Pentagon Questioned On Base Closings
Tuesday, May 17, 2005
The nine-member independent Base Realignment and Closure Commission (BRAC) quizzed top defense officials yesterday on the potential damage of base shutdowns on the recruitment and retention of National Guard and reserve forces sorely needed by a U.S. military at war.
In their first opportunity to challenge the Pentagon list, some commissioners voiced concern that the closure and downsizing of National Guard and reserve facilities would force personnel to travel greater distances to drill, thereby harming enlistment.
"I am concerned . . . about the impact on recruitment and retention," the commission chairman, Anthony J. Principi, said in an interview. "We need to look at that very, very carefully, especially as we are a nation at war and we are relying very heavily on reserve and Guard personnel."
More broadly, Principi said the review will focus on the 62 major bases the Pentagon has slotted for scaling back or closing, including a Navy submarine base in New London, Conn., the Portsmouth shipyard in Maine, Air Force bases in the Dakotas and Walter Reed Army Medical Center here.
"We are not a rubber stamp for the Defense Department," he said. "We are an independent check on the Defense Department, and at the end of the day we will make our recommendations to the president."
On the Guard and reserve base realignments, Air Force Gen. Richard B. Myers, chairman of the Joint Chiefs of Staff, testified that no recruiting difficulties were "anticipated" by the BRAC process. But he added that "no doubt there will be some inconveniences, where somebody that was used to drilling a couple of miles away may have to drive further for that training."
Myers said many changes to the Air National Guard and Air Force Reserve, in particular, were driven by the Pentagon's desire to consolidate aircraft units in order to better carry out missions. Centralizing aircraft will leave behind personnel who will be offered new combat support missions, such as providing command and control over unmanned aerial vehicles (UAVs), he said. But he and other officials indicated that some Air Force adjutant generals are unhappy about the mission shift. "There is a little bit more argument and consternation," within the Air Force over the change, said Michael W. Wynne, undersecretary of defense for acquisition, technology and logistics.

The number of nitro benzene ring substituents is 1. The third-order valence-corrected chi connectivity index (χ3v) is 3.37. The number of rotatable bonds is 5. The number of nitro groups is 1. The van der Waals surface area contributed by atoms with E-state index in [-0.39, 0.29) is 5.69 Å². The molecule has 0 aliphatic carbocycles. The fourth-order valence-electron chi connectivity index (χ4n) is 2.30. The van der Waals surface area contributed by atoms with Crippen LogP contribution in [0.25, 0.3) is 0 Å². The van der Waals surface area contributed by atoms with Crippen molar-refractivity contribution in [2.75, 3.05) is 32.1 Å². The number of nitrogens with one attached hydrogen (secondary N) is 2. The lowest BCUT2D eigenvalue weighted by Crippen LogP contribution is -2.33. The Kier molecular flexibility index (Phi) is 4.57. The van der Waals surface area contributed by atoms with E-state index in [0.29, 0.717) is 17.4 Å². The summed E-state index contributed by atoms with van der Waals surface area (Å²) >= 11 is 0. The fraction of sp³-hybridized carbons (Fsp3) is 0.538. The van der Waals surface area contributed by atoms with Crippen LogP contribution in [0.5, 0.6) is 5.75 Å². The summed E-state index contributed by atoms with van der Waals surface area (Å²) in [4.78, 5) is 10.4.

Commissioners also questioned Myers and Defense Secretary Donald H. Rumsfeld on whether the base-closure plan was premature because the Pentagon has not completed a major review of strategy, the Quadrennial Defense Review, or an important study of military transportation capabilities.
"Is BRAC the cart before the horse?" Principi asked Rumsfeld.
In past rounds about 15 percent of the list has been altered, and the 2005 commission has until September to submit changes to President Bush. Rumsfeld said the BRAC proposals would close or downsize about 9 percent of major bases and save "up to" $48.8 billion over 20 years -- a shift from his statement last week that the cuts "should result in" that amount of savings.
Another commissioner, Philip Coyle, questioned whether the BRAC list had accounted for the return of 70,000 U.S. service members from overseas -- saying it included only 15,000 troops -- as well as the anticipated growth of the Army by 30,000 soldiers. "Let's not make our mistakes in a hurry," he said, quoting Gen. Dwight D. Eisenhower.
Rumsfeld said the closure list "is being informed by the Quadrennial Defense Review as it's going along." He said that although the timing of the overseas troop movements would depend partly on negotiations with host countries, BRAC decisions were made with "a high degree of confidence" on "what very likely will ultimately come back."
Rumsfeld also criticized as "notably unhelpful" a report released earlier this month by the Overseas Basing Commission that examined a Pentagon plan to realign U.S. military forces abroad. The report warned of national security risks if the Pentagon did not slow its shift of forces. But Rumsfeld said it contained incorrect information and classified information that revealed the U.S. negotiating position on bases with foreign countries.
Al Cornella, chairman of the Overseas Basing Commission, said the report's information comes from unclassified sources and that the Pentagon has not specified what information it considers classified. Cornella said the panel has asked for weeks to brief Rumsfeld on its report, but no meeting has taken place.
Several volumes of the BRAC report are being withheld as the Pentagon checks for classified information.